She was laughing at his jokes again, too. He’d shown her the sphere book—but omitted his weird hunger-hallucination about a sphere-headed stranger—and they’d been riffing on the absurdity. “Is not the sun a sphere? Does it not shine its spherish glory upon us?” 

“Is the sacred butt not also like unto a sundered sphere?” Britt replied gravely.

They reached the bluffs, and Britt stepped confidently out onto a tiny little point of grassy land an inch from a hundred-foot drop onto jumbled rocks and smashing waves.  Ray physically shuddered, the imp of the perverse piping up to say, “What if you pushed her?” He never would, of course, not her, not anyone, but it was such a moment of balance and vulnerability—death was very close here, he realized, in a way it wasn’t, usually. His head swum, a rare attack of vertigo, and he crouched down and grabbed onto some grass with both hands. Circles swarmed in his vision, like a fleet of UFOs, composed of dizziness and flashes of sunlight from the waves. He blinked and they went away. 

He stared into the dark water around the rocks, some shattered remnants of sea cliff as big as school buses or small houses. He watched diving cormorants, and was that the nose of a seal? He almost pointed it out to Britt, but it vanished. Mostly he watched long undulating things move beneath the surface of the waves, as if trying to reach into the world of air and light and warmth. Long fronds of kelp, surely, but they seemed to move of their own accord, not just with the motion of the waves but against it. They looked like reaching tentacles, like some kind of underwater entity of unimaginable vastness was trying to—

“Is that a seal?” Britt said, and he followed her pointing finger, expecting to see the one he’d glimpsed earlier, but this was paler, and didn’t move right, and honestly it looked more like….

“Is that a body?” he said, and she turned and looked at him before gazing back at the water, where the pale thing had vanished. 

“Probably driftwood,” Britt said. They watched the water for a long time, but the pale floating thing didn’t reappear.

They decided to walk on, not holding hands, both deep in their thoughts, following the trail closest to the bluffs, stopping occasionally just to take in the severe broken beauty of the coastline. A group of five people, all older, wearing floppy hats and carrying formidable walking sticks, approached from the other direction, the sound of their squabbling arriving ahead of them. “…which is why we don’t let just anyone join the HOA. Not everyone is willing to pay their dues.” 

“It’s a special place, with as many responsibilities as privileges, and not everyone gets that,” a second said.

“The problem with being in a community is everyone has an opinion,” a third said, and then they all stopped, right in the path, blocking the way forward. 

“Hello,” Britt said, and Ray offered a little wave.

The one in the lead, short and stocky and white-haired, grunted. “You’re staying at Horst’s place? What do you think?”

“It’s really nice,” Ray said. “This whole place is wonderful.”

“Well, we aim to keep it that way. That’s what a community is for.” She spoke like someone had argued with her about it. The group broke around them and continued on. Britt and Ray watched them go. The group resumed their arguing once they’d gained a little distance, and an errant breeze brought the words “…seem energetic enough, that’s something…”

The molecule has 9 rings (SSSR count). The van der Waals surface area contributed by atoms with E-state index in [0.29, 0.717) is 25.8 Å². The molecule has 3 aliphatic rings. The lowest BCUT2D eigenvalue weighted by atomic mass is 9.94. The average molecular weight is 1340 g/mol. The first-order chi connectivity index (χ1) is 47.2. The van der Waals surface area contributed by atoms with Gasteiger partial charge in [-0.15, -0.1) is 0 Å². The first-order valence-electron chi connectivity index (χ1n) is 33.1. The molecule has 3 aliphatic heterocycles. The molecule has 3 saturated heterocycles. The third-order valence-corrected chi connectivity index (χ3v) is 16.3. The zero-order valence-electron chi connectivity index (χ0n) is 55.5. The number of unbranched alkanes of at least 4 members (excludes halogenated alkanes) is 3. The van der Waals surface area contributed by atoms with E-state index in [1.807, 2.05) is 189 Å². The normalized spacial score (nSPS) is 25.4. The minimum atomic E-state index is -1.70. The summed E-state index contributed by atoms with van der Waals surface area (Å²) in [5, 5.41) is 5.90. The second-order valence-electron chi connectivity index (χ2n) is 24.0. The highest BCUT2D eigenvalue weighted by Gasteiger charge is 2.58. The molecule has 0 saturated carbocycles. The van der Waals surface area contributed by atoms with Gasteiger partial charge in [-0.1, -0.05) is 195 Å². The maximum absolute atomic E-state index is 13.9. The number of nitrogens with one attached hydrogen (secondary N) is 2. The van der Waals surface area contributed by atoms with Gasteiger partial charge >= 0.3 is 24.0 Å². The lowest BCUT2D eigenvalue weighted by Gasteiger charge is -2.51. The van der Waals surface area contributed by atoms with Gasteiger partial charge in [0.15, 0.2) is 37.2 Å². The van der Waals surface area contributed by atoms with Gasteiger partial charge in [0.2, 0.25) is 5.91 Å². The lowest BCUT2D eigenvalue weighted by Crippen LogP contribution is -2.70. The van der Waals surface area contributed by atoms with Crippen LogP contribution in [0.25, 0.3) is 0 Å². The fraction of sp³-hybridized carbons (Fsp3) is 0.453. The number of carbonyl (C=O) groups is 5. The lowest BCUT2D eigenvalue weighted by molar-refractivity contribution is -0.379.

Ray raised his eyebrows at Britt. “The rich are different.”

“The rich are assholes,” Britt said. “Can you imagine having an argument about HOA dues? Get some real problems, people.”

“Are the rich not also beloved by the spheres?”

“I’m so hungry I could eat a sphere.” 

Ray brightened. “I brought tomatoes, and mozzarella balls, so we can have a caprese salad! It will be a meal of spheres!”

“Better we eat the spheres than the spheres eat us, I guess,” Britt said.


They enjoyed a light dinner with a bottle of rose they found in the pantry (“Are you sure we should be taking their food?” Britt asked. Ray pointed at the pattern of interlocking bubbles on the label, mouthed spheres!, and they took it as a sign). As the evening went on he made her laugh again, and the last of the murk between them settled. When they went to bed they had silly, tender, half-drunk sex, and at the end of it he whispered that he loved her more than all the spheres in the sky. Britt fell asleep remembering what she liked about him after all.

She even had a nice dream: she floated on her back in still black water, gazing up at the sky, and the stars floated down closer to her, revealing themselves to be spheres of light in many colors, bobbing gently around her. So energetic, the dimmest of the spheres whispered, drifting down close to her smiling face, its honey-colored light warm and comforting—  

She woke to Ray shaking her and babbling “Get up, wake up, you have to get up, you have to see—”

“The fuck?” Britt was never at her best first thing in the morning, and from the darkness outside it was still the middle of the night. Ray was lucky she remembered how to speak English. “What? What is it?”

“Outside.” Ray’s fingers were cold against her skin. He trembled like a chihuahua. “There’s something happening outside.”

“What?” A jumble of disconnected possibilities tumbled through her mind. This was California, so the standard roster of natural disasters flickered by; earthquakes, tidal waves, wildfires. 

“The stars. You have to see the stars.”

“You woke me up in the middle of the night to look at the stars?” 

“Just come on.”

“I’m going to kill you,” she said, and meant it with all her heart.